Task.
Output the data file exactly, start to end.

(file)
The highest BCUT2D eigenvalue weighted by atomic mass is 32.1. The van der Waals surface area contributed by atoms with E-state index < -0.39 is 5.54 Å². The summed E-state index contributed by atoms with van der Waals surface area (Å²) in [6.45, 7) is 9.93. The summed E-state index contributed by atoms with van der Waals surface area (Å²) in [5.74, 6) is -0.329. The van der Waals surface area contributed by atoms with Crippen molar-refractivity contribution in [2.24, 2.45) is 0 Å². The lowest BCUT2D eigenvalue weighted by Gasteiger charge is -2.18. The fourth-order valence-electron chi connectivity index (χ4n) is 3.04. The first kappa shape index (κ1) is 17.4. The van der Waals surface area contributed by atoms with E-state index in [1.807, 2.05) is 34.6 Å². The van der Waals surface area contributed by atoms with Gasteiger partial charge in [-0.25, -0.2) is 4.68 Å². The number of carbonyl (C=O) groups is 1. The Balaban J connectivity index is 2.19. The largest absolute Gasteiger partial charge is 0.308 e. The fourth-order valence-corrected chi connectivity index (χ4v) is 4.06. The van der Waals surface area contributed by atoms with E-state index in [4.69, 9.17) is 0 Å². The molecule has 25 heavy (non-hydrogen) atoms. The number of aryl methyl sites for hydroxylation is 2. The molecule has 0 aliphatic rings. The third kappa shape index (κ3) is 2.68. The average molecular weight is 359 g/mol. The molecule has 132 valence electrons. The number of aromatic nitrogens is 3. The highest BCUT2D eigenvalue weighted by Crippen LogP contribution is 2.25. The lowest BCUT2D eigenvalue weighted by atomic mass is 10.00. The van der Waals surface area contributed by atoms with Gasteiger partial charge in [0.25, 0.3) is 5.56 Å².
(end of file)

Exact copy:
The highest BCUT2D eigenvalue weighted by atomic mass is 32.1. The van der Waals surface area contributed by atoms with E-state index < -0.39 is 5.54 Å². The summed E-state index contributed by atoms with van der Waals surface area (Å²) in [6.45, 7) is 9.93. The summed E-state index contributed by atoms with van der Waals surface area (Å²) in [5.74, 6) is -0.329. The van der Waals surface area contributed by atoms with Crippen molar-refractivity contribution in [2.24, 2.45) is 0 Å². The lowest BCUT2D eigenvalue weighted by Gasteiger charge is -2.18. The fourth-order valence-electron chi connectivity index (χ4n) is 3.04. The first kappa shape index (κ1) is 17.4. The van der Waals surface area contributed by atoms with E-state index in [1.807, 2.05) is 34.6 Å². The van der Waals surface area contributed by atoms with Gasteiger partial charge in [-0.25, -0.2) is 4.68 Å². The number of carbonyl (C=O) groups is 1. The Balaban J connectivity index is 2.19. The largest absolute Gasteiger partial charge is 0.308 e. The fourth-order valence-corrected chi connectivity index (χ4v) is 4.06. The van der Waals surface area contributed by atoms with E-state index in [4.69, 9.17) is 0 Å². The molecule has 25 heavy (non-hydrogen) atoms. The number of aryl methyl sites for hydroxylation is 2. The molecule has 0 aliphatic rings. The third kappa shape index (κ3) is 2.68. The average molecular weight is 359 g/mol. The molecule has 132 valence electrons. The number of aromatic nitrogens is 3. The highest BCUT2D eigenvalue weighted by Crippen LogP contribution is 2.25. The lowest BCUT2D eigenvalue weighted by atomic mass is 10.00. The van der Waals surface area contributed by atoms with Gasteiger partial charge in [0.25, 0.3) is 5.56 Å².